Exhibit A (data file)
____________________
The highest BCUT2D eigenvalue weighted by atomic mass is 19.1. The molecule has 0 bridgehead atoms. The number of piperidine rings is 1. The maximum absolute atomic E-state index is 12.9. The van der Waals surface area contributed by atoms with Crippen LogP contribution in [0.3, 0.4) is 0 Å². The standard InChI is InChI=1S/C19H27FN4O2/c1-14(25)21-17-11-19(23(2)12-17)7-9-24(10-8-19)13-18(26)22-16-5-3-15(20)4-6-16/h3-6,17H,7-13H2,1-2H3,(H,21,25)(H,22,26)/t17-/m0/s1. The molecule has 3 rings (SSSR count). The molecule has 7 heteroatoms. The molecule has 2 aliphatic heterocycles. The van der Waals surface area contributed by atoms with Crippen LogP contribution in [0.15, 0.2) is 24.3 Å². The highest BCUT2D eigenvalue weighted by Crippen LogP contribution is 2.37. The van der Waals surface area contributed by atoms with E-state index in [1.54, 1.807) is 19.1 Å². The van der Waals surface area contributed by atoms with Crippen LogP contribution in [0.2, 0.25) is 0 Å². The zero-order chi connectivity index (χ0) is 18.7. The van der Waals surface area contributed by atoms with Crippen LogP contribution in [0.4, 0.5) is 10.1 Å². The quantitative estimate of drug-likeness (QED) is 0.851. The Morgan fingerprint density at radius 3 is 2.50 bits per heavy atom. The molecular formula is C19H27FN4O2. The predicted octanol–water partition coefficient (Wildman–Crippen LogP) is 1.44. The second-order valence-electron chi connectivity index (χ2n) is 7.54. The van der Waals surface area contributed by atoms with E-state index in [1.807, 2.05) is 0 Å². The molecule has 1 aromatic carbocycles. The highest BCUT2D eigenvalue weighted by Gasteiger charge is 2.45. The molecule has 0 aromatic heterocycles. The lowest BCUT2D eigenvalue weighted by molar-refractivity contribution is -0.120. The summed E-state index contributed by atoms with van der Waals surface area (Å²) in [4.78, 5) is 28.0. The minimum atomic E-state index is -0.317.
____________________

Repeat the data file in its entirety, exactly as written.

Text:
The highest BCUT2D eigenvalue weighted by atomic mass is 19.1. The molecule has 0 bridgehead atoms. The number of piperidine rings is 1. The maximum absolute atomic E-state index is 12.9. The van der Waals surface area contributed by atoms with Crippen LogP contribution in [0.3, 0.4) is 0 Å². The standard InChI is InChI=1S/C19H27FN4O2/c1-14(25)21-17-11-19(23(2)12-17)7-9-24(10-8-19)13-18(26)22-16-5-3-15(20)4-6-16/h3-6,17H,7-13H2,1-2H3,(H,21,25)(H,22,26)/t17-/m0/s1. The molecule has 3 rings (SSSR count). The molecule has 7 heteroatoms. The molecule has 2 aliphatic heterocycles. The van der Waals surface area contributed by atoms with Crippen LogP contribution in [0.15, 0.2) is 24.3 Å². The highest BCUT2D eigenvalue weighted by Crippen LogP contribution is 2.37. The van der Waals surface area contributed by atoms with E-state index in [1.54, 1.807) is 19.1 Å². The van der Waals surface area contributed by atoms with Crippen LogP contribution in [0.2, 0.25) is 0 Å². The zero-order chi connectivity index (χ0) is 18.7. The van der Waals surface area contributed by atoms with Crippen LogP contribution in [0.4, 0.5) is 10.1 Å². The quantitative estimate of drug-likeness (QED) is 0.851. The Morgan fingerprint density at radius 3 is 2.50 bits per heavy atom. The molecular formula is C19H27FN4O2. The predicted octanol–water partition coefficient (Wildman–Crippen LogP) is 1.44. The second-order valence-electron chi connectivity index (χ2n) is 7.54. The van der Waals surface area contributed by atoms with E-state index in [1.807, 2.05) is 0 Å². The molecule has 1 aromatic carbocycles. The highest BCUT2D eigenvalue weighted by Gasteiger charge is 2.45. The molecule has 0 aromatic heterocycles. The lowest BCUT2D eigenvalue weighted by molar-refractivity contribution is -0.120. The summed E-state index contributed by atoms with van der Waals surface area (Å²) in [4.78, 5) is 28.0. The minimum atomic E-state index is -0.317.